Syria's violent repression of political dissent was blasted by the United Nations General Assembly in a resolution condemning "continued grave and systematic human rights violations by the Syrian authorities."

The vote came amid rising pressure on Damascus, as Turkey's prime minister for the first time called for Syrian President Bashar al Assad to step down -- warning of a fate like that of Libya's Muammar Qaddafi, who was captured and killed last month.

The U.N. resolution calls on Syria to immediately end all human-rights violations and to implement an Arab League plan to end the violence, two days before an emergency Arab League session on Thursday.

"The international community can no longer remain silent," said Lyall Grant, the British ambassador to the U.N.

The non-binding resolution, which was adopted by the Assembly's human-rights committee with 122 votes in favor, 13 against and 41 abstentions, accused Damascus of offenses including engaging in "arbitrary executions, excessive use of force and the persecution and killing of protesters and human-rights defenders."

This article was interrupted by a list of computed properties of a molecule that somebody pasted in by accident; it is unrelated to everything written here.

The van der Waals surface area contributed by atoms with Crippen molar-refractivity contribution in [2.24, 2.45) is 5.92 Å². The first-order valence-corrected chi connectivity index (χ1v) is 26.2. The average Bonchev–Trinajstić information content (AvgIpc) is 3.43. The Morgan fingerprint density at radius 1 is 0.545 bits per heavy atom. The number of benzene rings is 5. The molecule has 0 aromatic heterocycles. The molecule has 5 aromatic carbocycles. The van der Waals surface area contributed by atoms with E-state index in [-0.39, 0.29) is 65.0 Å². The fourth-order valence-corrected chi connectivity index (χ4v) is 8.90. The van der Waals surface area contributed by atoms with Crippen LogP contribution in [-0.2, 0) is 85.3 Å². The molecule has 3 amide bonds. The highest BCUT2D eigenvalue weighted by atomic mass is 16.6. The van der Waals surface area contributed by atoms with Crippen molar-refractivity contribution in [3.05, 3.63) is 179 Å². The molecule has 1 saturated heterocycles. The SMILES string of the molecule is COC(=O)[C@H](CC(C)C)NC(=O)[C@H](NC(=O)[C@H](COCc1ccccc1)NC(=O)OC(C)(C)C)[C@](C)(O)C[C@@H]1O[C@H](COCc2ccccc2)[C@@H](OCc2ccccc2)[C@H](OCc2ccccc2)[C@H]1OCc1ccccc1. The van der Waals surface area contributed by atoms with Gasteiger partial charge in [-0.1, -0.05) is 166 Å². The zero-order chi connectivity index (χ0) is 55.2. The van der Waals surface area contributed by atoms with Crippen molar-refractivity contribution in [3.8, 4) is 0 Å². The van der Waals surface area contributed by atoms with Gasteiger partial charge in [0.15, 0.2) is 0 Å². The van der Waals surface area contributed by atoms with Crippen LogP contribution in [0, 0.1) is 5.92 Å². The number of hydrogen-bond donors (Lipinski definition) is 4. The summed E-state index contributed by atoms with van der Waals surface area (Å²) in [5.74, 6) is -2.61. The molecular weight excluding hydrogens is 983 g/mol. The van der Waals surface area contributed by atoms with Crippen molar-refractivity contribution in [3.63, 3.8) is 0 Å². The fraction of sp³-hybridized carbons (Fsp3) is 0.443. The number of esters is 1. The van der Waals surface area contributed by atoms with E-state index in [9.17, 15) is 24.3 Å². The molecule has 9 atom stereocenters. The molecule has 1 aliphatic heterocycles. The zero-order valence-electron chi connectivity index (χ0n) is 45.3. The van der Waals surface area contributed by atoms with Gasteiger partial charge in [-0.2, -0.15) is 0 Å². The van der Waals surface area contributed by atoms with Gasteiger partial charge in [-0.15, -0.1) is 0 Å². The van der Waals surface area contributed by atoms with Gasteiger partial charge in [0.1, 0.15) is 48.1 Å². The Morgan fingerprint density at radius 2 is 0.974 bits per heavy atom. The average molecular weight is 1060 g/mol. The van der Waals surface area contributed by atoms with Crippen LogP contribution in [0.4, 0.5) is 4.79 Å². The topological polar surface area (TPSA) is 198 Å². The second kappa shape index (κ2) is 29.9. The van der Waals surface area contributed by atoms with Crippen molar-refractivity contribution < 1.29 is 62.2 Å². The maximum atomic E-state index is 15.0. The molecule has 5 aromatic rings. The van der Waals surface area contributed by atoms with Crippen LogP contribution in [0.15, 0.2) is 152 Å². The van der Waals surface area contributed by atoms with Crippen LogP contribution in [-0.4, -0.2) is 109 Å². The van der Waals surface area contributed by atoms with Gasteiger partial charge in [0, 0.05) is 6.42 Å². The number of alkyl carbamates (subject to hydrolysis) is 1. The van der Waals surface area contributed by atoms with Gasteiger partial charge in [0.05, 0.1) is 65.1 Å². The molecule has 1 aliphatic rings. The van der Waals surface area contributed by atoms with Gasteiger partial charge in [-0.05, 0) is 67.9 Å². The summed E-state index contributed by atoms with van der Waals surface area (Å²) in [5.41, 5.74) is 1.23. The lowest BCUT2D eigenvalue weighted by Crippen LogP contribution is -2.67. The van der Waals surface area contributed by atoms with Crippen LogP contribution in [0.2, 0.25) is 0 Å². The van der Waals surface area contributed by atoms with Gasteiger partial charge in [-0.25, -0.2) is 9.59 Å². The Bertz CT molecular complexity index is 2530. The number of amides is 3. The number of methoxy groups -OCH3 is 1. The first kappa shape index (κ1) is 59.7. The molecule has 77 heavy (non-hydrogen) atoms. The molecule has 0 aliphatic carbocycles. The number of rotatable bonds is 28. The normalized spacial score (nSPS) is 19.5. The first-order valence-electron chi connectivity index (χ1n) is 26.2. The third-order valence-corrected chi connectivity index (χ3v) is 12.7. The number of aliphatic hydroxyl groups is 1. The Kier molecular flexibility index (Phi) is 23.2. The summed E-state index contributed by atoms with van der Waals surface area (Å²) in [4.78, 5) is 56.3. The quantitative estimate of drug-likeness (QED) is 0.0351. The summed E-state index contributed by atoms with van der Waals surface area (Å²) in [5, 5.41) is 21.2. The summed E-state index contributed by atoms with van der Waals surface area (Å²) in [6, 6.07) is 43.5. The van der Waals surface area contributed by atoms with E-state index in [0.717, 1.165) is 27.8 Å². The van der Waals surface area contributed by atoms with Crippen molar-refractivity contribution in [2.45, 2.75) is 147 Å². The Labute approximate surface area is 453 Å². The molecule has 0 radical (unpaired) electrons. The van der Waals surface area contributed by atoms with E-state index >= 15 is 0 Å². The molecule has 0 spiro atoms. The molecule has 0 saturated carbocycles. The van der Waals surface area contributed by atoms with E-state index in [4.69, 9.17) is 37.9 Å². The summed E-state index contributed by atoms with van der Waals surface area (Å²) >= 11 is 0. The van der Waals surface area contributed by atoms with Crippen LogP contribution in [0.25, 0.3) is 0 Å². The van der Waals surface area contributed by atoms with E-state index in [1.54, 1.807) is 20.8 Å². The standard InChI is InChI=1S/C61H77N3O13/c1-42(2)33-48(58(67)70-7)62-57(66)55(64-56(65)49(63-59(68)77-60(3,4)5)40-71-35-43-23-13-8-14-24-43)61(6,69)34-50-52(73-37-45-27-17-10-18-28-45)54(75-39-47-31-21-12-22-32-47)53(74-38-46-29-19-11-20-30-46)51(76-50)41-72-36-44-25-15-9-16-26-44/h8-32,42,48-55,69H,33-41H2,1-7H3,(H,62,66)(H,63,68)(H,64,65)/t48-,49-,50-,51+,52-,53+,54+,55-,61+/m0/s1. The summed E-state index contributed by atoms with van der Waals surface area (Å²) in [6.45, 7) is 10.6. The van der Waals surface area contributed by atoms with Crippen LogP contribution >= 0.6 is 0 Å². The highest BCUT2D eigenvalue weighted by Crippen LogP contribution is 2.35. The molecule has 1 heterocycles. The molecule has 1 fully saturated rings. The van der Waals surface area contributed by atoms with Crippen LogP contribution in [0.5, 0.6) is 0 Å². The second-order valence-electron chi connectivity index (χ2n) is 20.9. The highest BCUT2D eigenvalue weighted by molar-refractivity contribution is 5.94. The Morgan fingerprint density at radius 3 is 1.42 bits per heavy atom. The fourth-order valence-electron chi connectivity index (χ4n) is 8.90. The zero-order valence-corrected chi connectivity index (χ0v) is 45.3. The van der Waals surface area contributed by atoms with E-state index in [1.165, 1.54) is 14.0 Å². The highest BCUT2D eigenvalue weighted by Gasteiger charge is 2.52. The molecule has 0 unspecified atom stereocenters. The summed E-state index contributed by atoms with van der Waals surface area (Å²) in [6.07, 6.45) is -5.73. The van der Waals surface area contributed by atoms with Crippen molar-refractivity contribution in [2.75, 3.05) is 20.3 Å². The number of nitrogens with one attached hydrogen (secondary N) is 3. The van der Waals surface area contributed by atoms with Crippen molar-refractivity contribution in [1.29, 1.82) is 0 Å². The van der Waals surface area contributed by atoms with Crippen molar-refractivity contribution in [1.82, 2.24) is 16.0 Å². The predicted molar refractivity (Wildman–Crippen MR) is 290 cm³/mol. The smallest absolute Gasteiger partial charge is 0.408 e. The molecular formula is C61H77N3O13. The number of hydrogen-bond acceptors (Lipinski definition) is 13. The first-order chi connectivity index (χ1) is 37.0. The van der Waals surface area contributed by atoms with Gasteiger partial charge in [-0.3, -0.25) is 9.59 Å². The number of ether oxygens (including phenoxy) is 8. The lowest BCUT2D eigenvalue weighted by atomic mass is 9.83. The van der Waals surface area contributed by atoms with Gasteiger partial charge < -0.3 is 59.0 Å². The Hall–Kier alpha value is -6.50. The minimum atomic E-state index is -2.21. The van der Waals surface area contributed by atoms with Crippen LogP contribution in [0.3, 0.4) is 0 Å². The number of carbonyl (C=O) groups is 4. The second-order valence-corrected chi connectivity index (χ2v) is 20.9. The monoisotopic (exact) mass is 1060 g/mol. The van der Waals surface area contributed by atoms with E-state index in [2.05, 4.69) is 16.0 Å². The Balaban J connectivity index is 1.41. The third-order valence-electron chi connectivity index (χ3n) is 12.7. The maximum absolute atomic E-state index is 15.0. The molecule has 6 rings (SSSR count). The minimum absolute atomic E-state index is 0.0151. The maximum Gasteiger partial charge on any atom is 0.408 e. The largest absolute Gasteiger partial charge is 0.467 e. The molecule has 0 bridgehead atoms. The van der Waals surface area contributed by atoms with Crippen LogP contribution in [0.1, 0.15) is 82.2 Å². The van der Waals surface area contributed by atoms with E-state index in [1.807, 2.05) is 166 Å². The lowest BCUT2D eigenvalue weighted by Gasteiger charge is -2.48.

The Assembly also condemned Syrian authorities for "arbitrary detention, enforced disappearances, torture and ill treatment of detainees, including children."

Russia and China earlier this year used vetoes to block a similar condemnation of Syria by the Security Council. This time, they both abstained, in a sign they might be hardening their stances toward Damascus.

Russia told the General Assembly after the vote that it had abstained because "human-rights situations can be a source of concern for the international community but can't be a pretext for interference in a country's internal affairs."

Bashar Ja'afari, the Syrian ambassador to the U.N., accused the resolution's co-sponsors of encouraging armed groups seeking to overthrow the Syrian regime. He claimed the 24 co-sponsors, which included the U.S., U.K., Saudi Arabia, Kuwait and Qatar, were interfering in Syrian's internal affairs, inciting civil war, "supporting armed terrorist actions" and harming Syrian civilians with sanctions while claiming to protect them.

Also on Tuesday, Turkish Prime Minister Recep Tayyip Erdogan warned that if Assad doesn't step down he could share the fates of other dictators who fought to stay on.

To read more on this story, see the Wall St. Journal article here.